bee

Sting LIKE A 'BEE'

'Literary pursuits – subscription to a library and access to talking company; the production of a scrap or two occasionally in a favourite paper, busy intercourse (monthly) with a magazine, and the announcement of a volume once in ten years. Of such quacks and their admirers we find there are two classes, "those who have erudition without genius, and those who have volubility without research".' (Bee’s Sportsman’s Slang).

Bee stressed the authentic oral foundation for his glossary: ‘phrases over-heard in the market-place […] around the ring, and at other verbal sources […] where the people do not make parade of their deep reading or facile penmanship’.

'Bul – a blunder; generally ascribed to Irishmen; and one of them [Egan] reports in The Weekly Dispatch of the 26th May, 1822, the notable fact that “the winner of the Derby Stakes, Moses, was got by Seymour out of Whalebone”; but both being Stallions, we cannot conceive (being male) how this could be possible'.

'Dandy – an invention of 1816 […] Men of fashion […] having imported a good deal of French manner in their gait, lispings, wrinkled foreheads, killing king’s English, wearing immense plaited pantaloons, the coat cut away, small waistcoat, with cravat and chitterlings immense: Hat small; hair frizzled and protruding. If one fell down, he could not rise again without assistance'.

'Duel – two testy chaps firing at each other, until they are tired, or one drops […] The murderous practice has declined much; sensible people now-a-day generally have recourse to those arms alone which God sends – Pugilism. Gamblers are all good shots' (Bee's Sportsman's Slang).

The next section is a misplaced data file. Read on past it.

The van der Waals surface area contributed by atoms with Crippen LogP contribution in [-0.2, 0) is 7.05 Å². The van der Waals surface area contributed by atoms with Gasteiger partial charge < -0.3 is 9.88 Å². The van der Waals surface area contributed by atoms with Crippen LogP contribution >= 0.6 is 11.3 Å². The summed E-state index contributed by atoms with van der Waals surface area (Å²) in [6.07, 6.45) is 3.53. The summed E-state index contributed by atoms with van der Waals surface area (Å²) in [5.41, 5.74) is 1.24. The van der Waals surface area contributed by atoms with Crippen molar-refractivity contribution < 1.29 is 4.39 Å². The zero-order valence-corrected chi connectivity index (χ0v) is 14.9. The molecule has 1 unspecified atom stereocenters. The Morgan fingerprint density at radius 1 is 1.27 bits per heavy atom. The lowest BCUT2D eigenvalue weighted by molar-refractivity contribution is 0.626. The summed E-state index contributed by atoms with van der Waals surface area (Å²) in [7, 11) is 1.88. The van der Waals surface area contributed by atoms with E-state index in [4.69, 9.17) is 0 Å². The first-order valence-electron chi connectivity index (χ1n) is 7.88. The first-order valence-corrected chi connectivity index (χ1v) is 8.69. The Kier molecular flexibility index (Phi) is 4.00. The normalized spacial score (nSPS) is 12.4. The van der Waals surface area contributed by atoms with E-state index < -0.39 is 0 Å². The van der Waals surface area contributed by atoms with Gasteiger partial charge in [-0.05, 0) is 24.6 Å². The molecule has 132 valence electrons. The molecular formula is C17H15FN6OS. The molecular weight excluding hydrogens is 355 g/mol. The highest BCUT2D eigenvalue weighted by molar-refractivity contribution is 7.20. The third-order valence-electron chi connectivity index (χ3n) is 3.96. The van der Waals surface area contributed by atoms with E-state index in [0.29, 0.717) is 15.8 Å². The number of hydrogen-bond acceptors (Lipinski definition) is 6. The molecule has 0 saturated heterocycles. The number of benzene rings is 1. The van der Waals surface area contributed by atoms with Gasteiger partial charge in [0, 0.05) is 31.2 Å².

‘If a man cannot quietly put up with the loss of £3000, at roley-poley, of a night, he ought to have his head perforated in the morning' (Annals of Sporting II).
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Bee condemned the practice of publishing long-winded speculation on prospective fights: ‘Editors of other contemporary publications, finding that the tortuous lies about matches […] are inquired after […] speak of challenges and challengers as if the men actually meant fighting, and had backers to support them’ (Annals of Sporting VII, 1825). He was also eager to warn against wild conjecture, as in the boasts made for Neate before a proposed 1823 fight against Spring:
'The torrent of opinion was previously so strong in favour of Neat, both in Bristol and London, on account of his tremendous hitting, as to carry away, like a flood, all moderate calculation [.…] SPRING was to have been smashed; SMASHED – and nothing else but SMASHED!!! One hit was to have spoiled the science of SPRING; TWO taken the fight completely out of him! And the THIRD operated as a coup de grace. Yes! And so they would, if the chaffing over some heavy, light blue, or black ink, could have done it' (Boxiana IV).
Far from increasing anticipation, Bee implies that rival journalists were indulging in a mode of superficial hysteria.